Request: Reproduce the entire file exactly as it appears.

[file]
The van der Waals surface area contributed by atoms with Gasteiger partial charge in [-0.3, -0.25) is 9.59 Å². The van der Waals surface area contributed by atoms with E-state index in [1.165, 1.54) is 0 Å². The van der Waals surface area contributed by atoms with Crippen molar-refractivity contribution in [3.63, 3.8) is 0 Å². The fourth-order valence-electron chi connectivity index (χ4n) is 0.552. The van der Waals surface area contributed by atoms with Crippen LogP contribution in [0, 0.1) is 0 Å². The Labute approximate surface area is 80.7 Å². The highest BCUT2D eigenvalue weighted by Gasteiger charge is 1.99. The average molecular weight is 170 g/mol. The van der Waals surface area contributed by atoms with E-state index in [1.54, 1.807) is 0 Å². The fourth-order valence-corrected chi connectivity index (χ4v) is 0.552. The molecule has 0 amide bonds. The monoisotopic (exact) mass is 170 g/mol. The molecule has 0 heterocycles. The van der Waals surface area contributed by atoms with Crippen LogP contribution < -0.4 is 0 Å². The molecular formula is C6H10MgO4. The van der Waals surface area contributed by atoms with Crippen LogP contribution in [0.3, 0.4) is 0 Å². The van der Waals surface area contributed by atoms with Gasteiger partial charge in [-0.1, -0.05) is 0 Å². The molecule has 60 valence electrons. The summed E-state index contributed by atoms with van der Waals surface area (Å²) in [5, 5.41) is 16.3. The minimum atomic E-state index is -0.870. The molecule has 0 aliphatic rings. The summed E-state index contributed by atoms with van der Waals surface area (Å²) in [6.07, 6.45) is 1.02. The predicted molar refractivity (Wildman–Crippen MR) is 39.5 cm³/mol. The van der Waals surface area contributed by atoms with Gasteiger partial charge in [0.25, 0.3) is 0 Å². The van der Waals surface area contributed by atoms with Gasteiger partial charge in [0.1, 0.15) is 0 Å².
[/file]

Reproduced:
The van der Waals surface area contributed by atoms with Gasteiger partial charge in [-0.3, -0.25) is 9.59 Å². The van der Waals surface area contributed by atoms with E-state index in [1.165, 1.54) is 0 Å². The van der Waals surface area contributed by atoms with Crippen molar-refractivity contribution in [3.63, 3.8) is 0 Å². The fourth-order valence-electron chi connectivity index (χ4n) is 0.552. The van der Waals surface area contributed by atoms with Crippen LogP contribution in [0, 0.1) is 0 Å². The Labute approximate surface area is 80.7 Å². The highest BCUT2D eigenvalue weighted by Gasteiger charge is 1.99. The average molecular weight is 170 g/mol. The van der Waals surface area contributed by atoms with E-state index in [1.54, 1.807) is 0 Å². The fourth-order valence-corrected chi connectivity index (χ4v) is 0.552. The molecule has 0 amide bonds. The monoisotopic (exact) mass is 170 g/mol. The molecule has 0 heterocycles. The van der Waals surface area contributed by atoms with Crippen LogP contribution < -0.4 is 0 Å². The molecular formula is C6H10MgO4. The van der Waals surface area contributed by atoms with Crippen LogP contribution in [0.3, 0.4) is 0 Å². The van der Waals surface area contributed by atoms with Gasteiger partial charge in [-0.1, -0.05) is 0 Å². The molecule has 60 valence electrons. The summed E-state index contributed by atoms with van der Waals surface area (Å²) in [5, 5.41) is 16.3. The minimum atomic E-state index is -0.870. The molecule has 0 aliphatic rings. The summed E-state index contributed by atoms with van der Waals surface area (Å²) in [6.07, 6.45) is 1.02. The predicted molar refractivity (Wildman–Crippen MR) is 39.5 cm³/mol. The van der Waals surface area contributed by atoms with Gasteiger partial charge in [0.25, 0.3) is 0 Å². The van der Waals surface area contributed by atoms with Gasteiger partial charge in [0.1, 0.15) is 0 Å².